Focus

WILL - Focus - January 31, 2013

Immigration Reform

The move to overhaul the nation’s immigration system is gaining momentum in Washington, and President Obama has called that “good news.” Today on Focus: the current path to citizenship and the challenges and barriers it presents to immigrants.

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(Duration: 50:49)

Jeffrey Hays in the WILL studio

The move to overhaul the nation’s immigration system is gaining momentum in Washington, and President Obama has called that “good news.” This hour on Focus, we’ll talk about the current path to citizenship and the challenges and barriers it presents to immigrants. Guests include Jeffrey Hays, an immigration attorney at Erwin, Martinkus and Cole in Champaign and Ricardo Diaz of the Champaign-Urbana Immigration Forum. We’ll also check in with Felicia Sonmez of the Washington Post to get an update about what’s happening in Washington, and we’ll talk with Illinois Public Radio’s Statehouse Bureau Chief Amanda Vinicky about changes to Illinois’ immigrant driver’s license policy.

Do you think undocumented immigrants should be allowed to stay? What changes should be made to the US’s immigration policies? Join the conversation on Facebook at www.facebook.com/focus580 or on Twitter @Focus580.

Categories: Immigration, Politics

WILL - Focus - December 27, 2012

Interview with Journalist Jose Antonio Vargas

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(Duration: 50:33)

Since the beginning of his career in journalism eight years ago, Jose Vargas has written hundreds of stories — including covering the 2008 presidential campaign for The Washington Post; profiling Al Gore for Rolling Stone and Mark Zuckerberg for The New Yorker; writing and producing a documentary on the AIDS epidemic in the nation's capital; and winning a Pulitzer Prize for helping cover the Virginia Tech massacre.  A little over a year ago, Vargas wrote a groundbreaking essay in the New York Times Sunday Magazine revealing his "undocumented immigrant" status.  Since then, he founded Define American and has worked to facilitate dialogue about the DREAM Act and immigration issues.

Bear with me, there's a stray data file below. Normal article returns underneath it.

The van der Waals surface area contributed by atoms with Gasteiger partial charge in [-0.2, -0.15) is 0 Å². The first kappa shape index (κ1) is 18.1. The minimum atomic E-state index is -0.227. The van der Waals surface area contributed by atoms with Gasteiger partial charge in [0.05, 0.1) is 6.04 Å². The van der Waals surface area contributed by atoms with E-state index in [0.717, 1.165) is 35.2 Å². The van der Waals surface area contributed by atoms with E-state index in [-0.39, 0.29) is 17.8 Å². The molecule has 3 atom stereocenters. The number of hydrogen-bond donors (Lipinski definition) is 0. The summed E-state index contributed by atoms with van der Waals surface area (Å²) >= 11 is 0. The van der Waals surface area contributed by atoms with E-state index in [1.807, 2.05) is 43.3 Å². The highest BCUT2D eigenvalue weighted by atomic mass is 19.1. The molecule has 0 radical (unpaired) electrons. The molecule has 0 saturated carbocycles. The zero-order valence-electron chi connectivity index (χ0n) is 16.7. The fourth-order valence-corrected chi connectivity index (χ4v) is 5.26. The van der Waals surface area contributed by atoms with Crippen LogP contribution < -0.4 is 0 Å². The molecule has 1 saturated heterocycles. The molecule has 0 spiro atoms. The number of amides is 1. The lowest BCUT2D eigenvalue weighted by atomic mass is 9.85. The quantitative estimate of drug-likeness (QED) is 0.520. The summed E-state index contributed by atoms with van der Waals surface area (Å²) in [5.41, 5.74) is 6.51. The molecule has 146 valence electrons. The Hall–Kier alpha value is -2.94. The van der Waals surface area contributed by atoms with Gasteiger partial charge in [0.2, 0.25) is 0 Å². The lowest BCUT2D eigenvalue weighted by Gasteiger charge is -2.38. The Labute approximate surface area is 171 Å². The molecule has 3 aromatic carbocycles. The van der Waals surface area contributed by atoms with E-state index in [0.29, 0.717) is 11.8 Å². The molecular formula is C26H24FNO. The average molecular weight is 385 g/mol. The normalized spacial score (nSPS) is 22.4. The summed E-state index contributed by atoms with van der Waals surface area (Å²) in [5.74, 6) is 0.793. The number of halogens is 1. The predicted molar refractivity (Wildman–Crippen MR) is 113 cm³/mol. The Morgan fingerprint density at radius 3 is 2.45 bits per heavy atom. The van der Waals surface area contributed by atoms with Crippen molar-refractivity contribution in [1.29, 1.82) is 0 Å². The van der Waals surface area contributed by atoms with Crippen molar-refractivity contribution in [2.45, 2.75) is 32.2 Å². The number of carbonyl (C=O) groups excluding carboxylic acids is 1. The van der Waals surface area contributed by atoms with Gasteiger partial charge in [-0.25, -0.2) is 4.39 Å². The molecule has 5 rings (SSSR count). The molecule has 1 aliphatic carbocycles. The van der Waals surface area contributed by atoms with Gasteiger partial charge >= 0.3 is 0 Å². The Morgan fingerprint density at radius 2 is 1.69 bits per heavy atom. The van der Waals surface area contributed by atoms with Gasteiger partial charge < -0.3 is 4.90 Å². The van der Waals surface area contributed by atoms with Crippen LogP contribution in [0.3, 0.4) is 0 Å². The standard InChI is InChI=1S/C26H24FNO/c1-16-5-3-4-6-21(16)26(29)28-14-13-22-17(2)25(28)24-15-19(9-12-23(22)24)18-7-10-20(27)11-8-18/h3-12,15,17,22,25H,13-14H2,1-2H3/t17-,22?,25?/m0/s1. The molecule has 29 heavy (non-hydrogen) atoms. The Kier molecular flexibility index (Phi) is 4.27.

This is a repeat broadcast from Friday, October 26, 2012, 10 am


WILL - Focus - October 26, 2012

Interview with Journalist Jose Antonio Vargas

Listen

(Duration: 50:33)

Interview with Journalist Jose Antonio Vargas

Host: David Inge

Since the beginning of his career in journalism eight years ago, Jose Vargas has written hundreds of stories — including covering the 2008 presidential campaign for The Washington Post; profiling Al Gore for Rolling Stone and Mark Zuckerberg for The New Yorker; writing and producing a documentary on the AIDS epidemic in the nation's capital; and winning a Pulitzer Prize for helping cover the Virginia Tech massacre.  A little over a year ago, Vargas wrote a groundbreaking essay in the New York Times Sunday Magazine revealing his "undocumented immigrant" status.  Since then, he founded Define American and has worked to facilitate dialogue about the DREAM Act and immigration issues.

On Friday, October 26th at 12:00 noon, the University YMCA will host Pulitzer Prize winning journalist José Antonio Vargas to talk about his experiences as an undocumented immigrant and how debate over immigration policies is shaping the 2012 election season.


WILL - Focus - August 14, 2012

Showdown in the Sonoran Desert: Religion, Law, and the Immigration Controversy

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(Duration: 55:01)

Ananda Rose, Ph.D., Journalist

Host: David Inge